When production restarts, there’ll be heavy demand for comedy: Vir Das
Actor, comedian and multi-faceted Vir Das launched his comedy consultancy, Weirdass Comedy, in 2010. After experimenting with edgier concepts for brands and web sketches, his company broke into the big league with the launch of their first Netflix Original, ‘Hasmukh’, on April 17, 2020.
Das has strengthened his collaboration with the global OTT giant, after delivering three comedy specials and an entire series. Prior to ‘Hasmukh’, Das and his team at Weirdass Comedy had conceived another show for Amazon Prime Video, called ‘Jestination Unknown’.
While he has always been active on digital platforms, the interdisciplinary Das isn’t limited to creating content only for them. In a candid conversation with Adgully, he talks about the upcoming projects of his content house and the lodestar behind his creative throughput.
Tell us about your journey with Netflix?
The Netflix journey began in 2016. They were getting set to launch in India and a year before that Robbie Praw, who heads comedy at Netflix, happened to see me perform at Improv in LA, where I had done a showcase show. I had been signed by an agency there. There was talk of putting together my first special because, you know, they are very experienced in that area.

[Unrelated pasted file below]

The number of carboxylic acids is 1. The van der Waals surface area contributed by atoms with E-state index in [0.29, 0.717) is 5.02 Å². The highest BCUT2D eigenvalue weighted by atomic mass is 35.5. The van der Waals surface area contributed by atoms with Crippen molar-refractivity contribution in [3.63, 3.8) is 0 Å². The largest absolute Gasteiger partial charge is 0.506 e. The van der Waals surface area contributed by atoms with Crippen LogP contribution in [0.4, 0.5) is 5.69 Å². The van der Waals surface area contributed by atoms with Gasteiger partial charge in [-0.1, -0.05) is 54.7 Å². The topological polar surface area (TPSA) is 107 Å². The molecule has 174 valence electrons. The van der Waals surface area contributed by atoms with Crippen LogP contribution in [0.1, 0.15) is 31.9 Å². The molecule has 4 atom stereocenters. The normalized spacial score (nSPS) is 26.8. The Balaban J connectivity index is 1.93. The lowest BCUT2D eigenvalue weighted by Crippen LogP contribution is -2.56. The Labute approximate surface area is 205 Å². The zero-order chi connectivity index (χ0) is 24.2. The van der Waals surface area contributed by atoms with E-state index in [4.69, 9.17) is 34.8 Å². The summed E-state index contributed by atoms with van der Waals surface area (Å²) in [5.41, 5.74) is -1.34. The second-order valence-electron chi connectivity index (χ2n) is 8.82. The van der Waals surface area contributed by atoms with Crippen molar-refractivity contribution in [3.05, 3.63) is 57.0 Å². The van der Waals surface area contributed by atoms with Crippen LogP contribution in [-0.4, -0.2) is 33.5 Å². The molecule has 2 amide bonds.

The thought was it would be a special not just for India but for America as well. That is why we came up with that idea of shooting partly in Delhi and partly in New York. After that special did well, it was a year later that they said let’s do another one. This time, it was a two-Specials deal.
We were developing ‘Hasmukh’ in the midst of that and took that to Netflix. It wasn’t really a conscious collaboration, we just tried one thing and really enjoyed working with each other. Our first product performed, so we kept trying to make products that performed. Touch wood, they’ve all done well!
Why did you start Weirdass Comedy?
Weirdass Comedy is doing a bunch of different things and not just digital. We have two theatrical features that were supposed to go into production this year – one small budget feature and one big budget. We have about three or four OTT shows written, but we are also doing classical television. Apart from the TV show, we were also working on a TVC (TV commercial) in the agency format as well.
The idea behind the company is quite simple. Younger, fresher, edgier, newer ideas seldom find a severe bank – bankable talent, bankable filmmakers, bankable writers, etc. A lot of writers we’re working with at Weirdass are first time screenwriters. We’re putting them in a room with very experienced filmmaking and acting talent. That’s our modus operandi – be a bridge between fresh new ideas and established talent.
Production has been at a standstill due to COVID-19 and the lockdown. How has this impacted your company?
We are not a very large company, there are just 23 people. Our overheads aren’t massive and we had a really good year last year. So, we are all right and kind of hanging together and trying to make sure everybody’s okay health wise and mentally.
Apart from that, it’s going to be a while before you can shoot a full-scale production. We are gearing up for smaller scale productions that can be shot with a skeletal crew, social distancing production and heavy amount of research, so when we are allowed to shoot again, we can shoot in the safest possible atmosphere.